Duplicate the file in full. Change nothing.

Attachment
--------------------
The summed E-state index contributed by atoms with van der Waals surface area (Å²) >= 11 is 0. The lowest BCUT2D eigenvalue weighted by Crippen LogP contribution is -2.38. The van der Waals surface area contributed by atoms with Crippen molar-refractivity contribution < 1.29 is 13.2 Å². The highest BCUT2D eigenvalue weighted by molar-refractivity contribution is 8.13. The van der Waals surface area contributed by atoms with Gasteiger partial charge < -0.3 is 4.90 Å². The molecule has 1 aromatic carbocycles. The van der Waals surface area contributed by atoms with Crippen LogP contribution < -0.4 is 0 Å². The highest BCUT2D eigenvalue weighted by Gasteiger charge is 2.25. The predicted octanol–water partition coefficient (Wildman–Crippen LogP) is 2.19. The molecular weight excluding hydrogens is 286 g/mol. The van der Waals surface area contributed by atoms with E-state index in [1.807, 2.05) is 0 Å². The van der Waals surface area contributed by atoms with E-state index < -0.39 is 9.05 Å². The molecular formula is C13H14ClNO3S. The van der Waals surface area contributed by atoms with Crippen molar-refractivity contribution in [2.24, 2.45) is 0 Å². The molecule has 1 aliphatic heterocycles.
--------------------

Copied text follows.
The summed E-state index contributed by atoms with van der Waals surface area (Å²) >= 11 is 0. The lowest BCUT2D eigenvalue weighted by Crippen LogP contribution is -2.38. The van der Waals surface area contributed by atoms with Crippen molar-refractivity contribution < 1.29 is 13.2 Å². The highest BCUT2D eigenvalue weighted by molar-refractivity contribution is 8.13. The van der Waals surface area contributed by atoms with Gasteiger partial charge < -0.3 is 4.90 Å². The molecule has 1 aromatic carbocycles. The van der Waals surface area contributed by atoms with Crippen LogP contribution < -0.4 is 0 Å². The highest BCUT2D eigenvalue weighted by Gasteiger charge is 2.25. The predicted octanol–water partition coefficient (Wildman–Crippen LogP) is 2.19. The molecular weight excluding hydrogens is 286 g/mol. The van der Waals surface area contributed by atoms with E-state index in [1.807, 2.05) is 0 Å². The van der Waals surface area contributed by atoms with E-state index < -0.39 is 9.05 Å². The molecular formula is C13H14ClNO3S. The van der Waals surface area contributed by atoms with Crippen molar-refractivity contribution in [2.24, 2.45) is 0 Å². The molecule has 1 aliphatic heterocycles.